Assad: Direct talks with Israel just after full withdrawal commitment
In an interview with the Washington Post, Syrian President Bashar al-Assad said he hopes Barack Obama,won't start "another war anywhere in the world, especially not in the Middle East." In addition, the Syrian leader said, "We would like to see this new administration sincerely involved in the peace process."
According to him, he hopes Obama will back Syria's indirect negotiations with Israel, and he urged the new administration to pursue "the Lebanese track and the Palestinian track, as well."
Asked if he would mind if the Syrian track went first, Assad answered: "Of course not. Each track will help the other."
Assad also said he wants Syria and the U.S. to work together to stabilize Iraq as U.S. forces start to leave. "We can't turn the clock back," Assad said. "The war happened. Now we have to talk about the future. We have to forge a process, a political vision and a timetable for withdrawal."
Assad said that he is ready to move to direct talks with Israel as soon as he receives clarification on two points: One, he wants assurance that the Israelis will withdraw fully from the Golan Heights. To clarify that issue, he sent a "borders document" to the Israelis this month that highlights some points along the pre-1967 border. As of Monday, he said, he hadn't received an Israeli response. His second condition for direct talks is that the United States join as a sponsor.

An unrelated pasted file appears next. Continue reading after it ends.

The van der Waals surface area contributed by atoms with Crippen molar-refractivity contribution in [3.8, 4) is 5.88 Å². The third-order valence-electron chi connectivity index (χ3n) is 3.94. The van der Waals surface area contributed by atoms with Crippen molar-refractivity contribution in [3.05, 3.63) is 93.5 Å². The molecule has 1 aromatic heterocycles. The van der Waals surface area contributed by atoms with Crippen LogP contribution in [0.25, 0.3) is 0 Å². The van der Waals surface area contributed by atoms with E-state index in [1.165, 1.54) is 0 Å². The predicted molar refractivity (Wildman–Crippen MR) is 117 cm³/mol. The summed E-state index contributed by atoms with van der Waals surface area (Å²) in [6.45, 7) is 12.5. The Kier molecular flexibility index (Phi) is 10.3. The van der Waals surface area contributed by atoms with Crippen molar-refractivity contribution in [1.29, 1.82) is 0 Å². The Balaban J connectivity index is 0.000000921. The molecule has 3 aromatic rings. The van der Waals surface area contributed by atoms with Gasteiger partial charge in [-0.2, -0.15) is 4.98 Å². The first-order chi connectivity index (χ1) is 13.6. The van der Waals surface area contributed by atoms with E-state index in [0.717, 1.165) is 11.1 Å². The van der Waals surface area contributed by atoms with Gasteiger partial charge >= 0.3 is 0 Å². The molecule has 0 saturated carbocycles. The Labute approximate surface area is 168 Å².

On the question of Syria's future relations with Iran, Assad said the relationship wasn't about the "kind of statehood" Syria has or its cultural affinities, but about protecting Syrian interests against hostile neighbors. "It's about who plays a role in this region, who supports my rights," he said. "It's not that complicated."
Asked whether Syria was prepared to restrain Lebanon's Hizbullah, the Syrian president said this was a matter the Israelis should sort out in separate negotiations with Lebanon. "The longer the border, the bigger the peace," Assad said. "Hizbullah is on the Lebanese border, not Syrian. Hamas is on the Palestinian border. ... They should look at those other tracks. They should be comprehensive. If you want peace, you need three peace treaties, on three tracks."
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